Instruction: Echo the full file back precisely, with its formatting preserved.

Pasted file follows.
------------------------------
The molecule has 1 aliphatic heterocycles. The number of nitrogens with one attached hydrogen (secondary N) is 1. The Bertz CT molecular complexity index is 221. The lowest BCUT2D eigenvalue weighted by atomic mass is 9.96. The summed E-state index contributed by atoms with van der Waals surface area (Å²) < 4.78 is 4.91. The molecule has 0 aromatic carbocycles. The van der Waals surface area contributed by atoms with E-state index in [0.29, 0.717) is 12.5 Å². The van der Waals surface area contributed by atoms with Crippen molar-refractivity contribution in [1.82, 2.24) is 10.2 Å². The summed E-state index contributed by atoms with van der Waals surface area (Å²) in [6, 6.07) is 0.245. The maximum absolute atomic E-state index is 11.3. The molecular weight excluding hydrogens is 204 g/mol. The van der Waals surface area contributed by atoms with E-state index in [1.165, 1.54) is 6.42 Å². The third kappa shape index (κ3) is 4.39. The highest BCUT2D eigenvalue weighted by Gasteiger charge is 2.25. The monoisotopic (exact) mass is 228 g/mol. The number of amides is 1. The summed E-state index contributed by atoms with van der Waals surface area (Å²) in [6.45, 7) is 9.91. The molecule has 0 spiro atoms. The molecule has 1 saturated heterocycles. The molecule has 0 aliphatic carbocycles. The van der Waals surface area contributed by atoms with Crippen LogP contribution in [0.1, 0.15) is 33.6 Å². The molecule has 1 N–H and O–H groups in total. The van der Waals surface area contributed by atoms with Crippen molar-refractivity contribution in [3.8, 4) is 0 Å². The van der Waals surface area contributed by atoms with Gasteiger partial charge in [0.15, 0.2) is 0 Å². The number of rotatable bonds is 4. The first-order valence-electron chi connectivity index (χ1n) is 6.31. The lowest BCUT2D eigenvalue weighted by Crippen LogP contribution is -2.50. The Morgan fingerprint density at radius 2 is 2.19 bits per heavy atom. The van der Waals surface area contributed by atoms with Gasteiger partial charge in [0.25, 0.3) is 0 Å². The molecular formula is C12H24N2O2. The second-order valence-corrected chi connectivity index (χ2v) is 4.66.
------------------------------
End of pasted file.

The molecule has 1 aliphatic heterocycles. The number of nitrogens with one attached hydrogen (secondary N) is 1. The Bertz CT molecular complexity index is 221. The lowest BCUT2D eigenvalue weighted by atomic mass is 9.96. The summed E-state index contributed by atoms with van der Waals surface area (Å²) < 4.78 is 4.91. The molecule has 0 aromatic carbocycles. The van der Waals surface area contributed by atoms with E-state index in [0.29, 0.717) is 12.5 Å². The van der Waals surface area contributed by atoms with Crippen molar-refractivity contribution in [1.82, 2.24) is 10.2 Å². The summed E-state index contributed by atoms with van der Waals surface area (Å²) in [6, 6.07) is 0.245. The maximum absolute atomic E-state index is 11.3. The molecular weight excluding hydrogens is 204 g/mol. The van der Waals surface area contributed by atoms with E-state index in [1.165, 1.54) is 6.42 Å². The third kappa shape index (κ3) is 4.39. The highest BCUT2D eigenvalue weighted by Gasteiger charge is 2.25. The monoisotopic (exact) mass is 228 g/mol. The number of amides is 1. The summed E-state index contributed by atoms with van der Waals surface area (Å²) in [6.45, 7) is 9.91. The molecule has 0 spiro atoms. The molecule has 1 saturated heterocycles. The molecule has 0 aliphatic carbocycles. The van der Waals surface area contributed by atoms with Crippen LogP contribution in [0.1, 0.15) is 33.6 Å². The molecule has 1 N–H and O–H groups in total. The van der Waals surface area contributed by atoms with Crippen molar-refractivity contribution in [3.8, 4) is 0 Å². The van der Waals surface area contributed by atoms with Gasteiger partial charge in [0.15, 0.2) is 0 Å². The number of rotatable bonds is 4. The first-order valence-electron chi connectivity index (χ1n) is 6.31. The lowest BCUT2D eigenvalue weighted by Crippen LogP contribution is -2.50. The Morgan fingerprint density at radius 2 is 2.19 bits per heavy atom. The van der Waals surface area contributed by atoms with Gasteiger partial charge in [0.25, 0.3) is 0 Å². The molecular formula is C12H24N2O2. The second-order valence-corrected chi connectivity index (χ2v) is 4.66.